by Mitch Kokai
Senior Political Analyst, John Locke Foundation
Joe Biden, or whoever is pulling the strings, has an ambitious agenda. Too ambitious in a well-functioning democracy for a president who squeaked into the White House and whose party holds only half of the Senate seats. There is no mandate for the kind of sweeping change Biden and his handlers desire.
One can debate whether ours is a well functioning democracy, but I hope it still functions well enough to prevent the kind of radical change the Democrats are pushing for. I believe it probably will, for the next two years at least.
On the face of things, the filibuster is the obstacle to the Democrats’ radical agenda. As long as it’s permitted, the Democrats are quite limited in what they can get through the Senate.
The miracle of reconciliation enabled them to pass the latest coronavirus virus relief bill (which was about much more than just relief from the economic effects of the virus). And it might enable them to pass some sort of major infrastructure legislation.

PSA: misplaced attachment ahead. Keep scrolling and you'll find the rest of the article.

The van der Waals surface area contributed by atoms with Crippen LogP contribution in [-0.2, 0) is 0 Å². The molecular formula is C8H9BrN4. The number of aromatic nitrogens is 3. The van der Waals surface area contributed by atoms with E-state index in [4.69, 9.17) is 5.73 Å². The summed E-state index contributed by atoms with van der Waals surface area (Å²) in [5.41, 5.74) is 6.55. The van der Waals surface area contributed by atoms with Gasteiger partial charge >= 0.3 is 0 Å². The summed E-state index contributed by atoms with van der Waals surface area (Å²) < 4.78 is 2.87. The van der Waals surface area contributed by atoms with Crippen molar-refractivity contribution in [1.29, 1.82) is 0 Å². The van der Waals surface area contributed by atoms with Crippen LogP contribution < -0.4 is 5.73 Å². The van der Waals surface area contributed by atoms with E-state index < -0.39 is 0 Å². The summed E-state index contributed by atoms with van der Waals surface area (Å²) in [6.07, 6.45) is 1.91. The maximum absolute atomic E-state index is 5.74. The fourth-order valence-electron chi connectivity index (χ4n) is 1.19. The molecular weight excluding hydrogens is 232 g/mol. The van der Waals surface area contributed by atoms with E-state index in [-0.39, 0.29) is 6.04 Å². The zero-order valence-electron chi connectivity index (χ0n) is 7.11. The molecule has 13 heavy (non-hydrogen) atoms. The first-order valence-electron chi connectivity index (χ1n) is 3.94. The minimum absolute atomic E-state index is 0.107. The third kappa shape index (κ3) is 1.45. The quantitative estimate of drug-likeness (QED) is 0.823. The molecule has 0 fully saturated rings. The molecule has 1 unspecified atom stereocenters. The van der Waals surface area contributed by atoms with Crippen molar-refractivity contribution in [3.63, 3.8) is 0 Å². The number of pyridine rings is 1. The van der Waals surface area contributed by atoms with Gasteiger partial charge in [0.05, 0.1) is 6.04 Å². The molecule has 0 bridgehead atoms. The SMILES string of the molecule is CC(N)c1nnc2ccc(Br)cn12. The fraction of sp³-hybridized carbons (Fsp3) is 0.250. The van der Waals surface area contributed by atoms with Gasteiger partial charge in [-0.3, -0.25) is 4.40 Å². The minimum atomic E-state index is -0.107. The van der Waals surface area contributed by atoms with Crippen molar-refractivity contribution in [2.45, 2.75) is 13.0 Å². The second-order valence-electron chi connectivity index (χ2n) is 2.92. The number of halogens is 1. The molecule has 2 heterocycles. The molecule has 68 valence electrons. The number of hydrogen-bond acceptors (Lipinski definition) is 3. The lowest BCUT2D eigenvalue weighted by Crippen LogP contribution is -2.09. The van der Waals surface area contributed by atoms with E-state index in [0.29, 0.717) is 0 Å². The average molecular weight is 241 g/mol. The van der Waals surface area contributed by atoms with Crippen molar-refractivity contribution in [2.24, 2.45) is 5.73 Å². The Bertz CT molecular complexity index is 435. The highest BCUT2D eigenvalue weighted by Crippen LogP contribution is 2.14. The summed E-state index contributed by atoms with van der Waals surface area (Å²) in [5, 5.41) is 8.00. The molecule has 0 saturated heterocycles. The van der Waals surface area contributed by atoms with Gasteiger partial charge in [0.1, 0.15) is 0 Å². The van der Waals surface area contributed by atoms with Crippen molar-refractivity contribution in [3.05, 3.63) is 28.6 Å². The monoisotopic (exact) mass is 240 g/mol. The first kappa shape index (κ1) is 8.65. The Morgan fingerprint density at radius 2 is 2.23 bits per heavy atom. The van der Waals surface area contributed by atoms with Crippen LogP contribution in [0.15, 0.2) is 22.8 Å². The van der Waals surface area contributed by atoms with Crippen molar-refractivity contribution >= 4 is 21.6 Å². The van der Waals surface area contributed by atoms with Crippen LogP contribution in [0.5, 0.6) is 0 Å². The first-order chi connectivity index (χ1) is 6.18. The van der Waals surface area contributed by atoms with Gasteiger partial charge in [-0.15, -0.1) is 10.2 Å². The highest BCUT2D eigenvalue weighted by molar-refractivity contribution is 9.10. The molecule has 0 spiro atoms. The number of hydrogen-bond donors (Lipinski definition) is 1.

I believe, however, that the Democrats’ view on the proper magnitude of coronavirus relief was more popular with voters than the Republicans’ view. This certainly seemed to be the case in Georgia. So it’s hard to indict our democracy over the passage of the Dems’ version.
As for infrastructure legislation, it’s worth remembering that this is something Donald Trump supported. Thus, bipartisan support for such legislation exists (though I can’t say I’m a fan). Only mistrust and the inability of the parties to work together stand in the way of passing some form of it.
Again, therefore, we shouldn’t get too worked up if it’s enacted via reconciliation.
Many other aspects of Biden’s agenda do not enjoy the clear support of the electorate. Fortunately, they are quite unlikely to be deemed proper subjects for reconciliation.